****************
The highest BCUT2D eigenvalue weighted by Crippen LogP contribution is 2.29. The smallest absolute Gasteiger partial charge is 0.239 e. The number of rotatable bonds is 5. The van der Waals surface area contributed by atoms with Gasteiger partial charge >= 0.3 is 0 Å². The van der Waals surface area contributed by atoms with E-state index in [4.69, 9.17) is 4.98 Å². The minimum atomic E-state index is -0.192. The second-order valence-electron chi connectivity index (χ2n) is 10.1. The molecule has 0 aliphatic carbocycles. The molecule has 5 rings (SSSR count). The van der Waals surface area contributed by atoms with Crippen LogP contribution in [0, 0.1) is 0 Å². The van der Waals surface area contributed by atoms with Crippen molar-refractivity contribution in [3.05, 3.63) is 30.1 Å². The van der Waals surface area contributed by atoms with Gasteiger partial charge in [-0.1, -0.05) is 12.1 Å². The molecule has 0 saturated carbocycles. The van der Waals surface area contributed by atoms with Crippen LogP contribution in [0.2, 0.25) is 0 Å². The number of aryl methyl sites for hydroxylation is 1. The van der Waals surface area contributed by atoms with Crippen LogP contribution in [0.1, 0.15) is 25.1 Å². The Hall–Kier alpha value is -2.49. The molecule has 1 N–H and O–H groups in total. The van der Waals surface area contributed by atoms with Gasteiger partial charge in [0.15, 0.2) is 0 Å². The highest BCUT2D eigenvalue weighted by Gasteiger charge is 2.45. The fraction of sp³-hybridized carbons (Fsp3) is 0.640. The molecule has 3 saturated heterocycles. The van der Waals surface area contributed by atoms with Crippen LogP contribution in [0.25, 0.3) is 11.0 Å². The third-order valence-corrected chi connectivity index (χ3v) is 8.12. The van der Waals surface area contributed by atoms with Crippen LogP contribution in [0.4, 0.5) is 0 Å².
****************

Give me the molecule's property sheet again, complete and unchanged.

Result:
The highest BCUT2D eigenvalue weighted by Crippen LogP contribution is 2.29. The smallest absolute Gasteiger partial charge is 0.239 e. The number of rotatable bonds is 5. The van der Waals surface area contributed by atoms with Gasteiger partial charge >= 0.3 is 0 Å². The van der Waals surface area contributed by atoms with E-state index in [4.69, 9.17) is 4.98 Å². The minimum atomic E-state index is -0.192. The second-order valence-electron chi connectivity index (χ2n) is 10.1. The molecule has 0 aliphatic carbocycles. The molecule has 5 rings (SSSR count). The van der Waals surface area contributed by atoms with Crippen LogP contribution in [0, 0.1) is 0 Å². The van der Waals surface area contributed by atoms with Crippen molar-refractivity contribution in [3.05, 3.63) is 30.1 Å². The van der Waals surface area contributed by atoms with Gasteiger partial charge in [-0.1, -0.05) is 12.1 Å². The molecule has 0 saturated carbocycles. The van der Waals surface area contributed by atoms with Crippen LogP contribution in [0.2, 0.25) is 0 Å². The number of aryl methyl sites for hydroxylation is 1. The van der Waals surface area contributed by atoms with Crippen LogP contribution in [0.1, 0.15) is 25.1 Å². The Hall–Kier alpha value is -2.49. The molecule has 1 N–H and O–H groups in total. The van der Waals surface area contributed by atoms with Gasteiger partial charge in [0.15, 0.2) is 0 Å². The highest BCUT2D eigenvalue weighted by Gasteiger charge is 2.45. The fraction of sp³-hybridized carbons (Fsp3) is 0.640. The molecule has 3 saturated heterocycles. The van der Waals surface area contributed by atoms with Crippen LogP contribution in [0.25, 0.3) is 11.0 Å². The third-order valence-corrected chi connectivity index (χ3v) is 8.12. The van der Waals surface area contributed by atoms with Crippen LogP contribution in [0.4, 0.5) is 0 Å².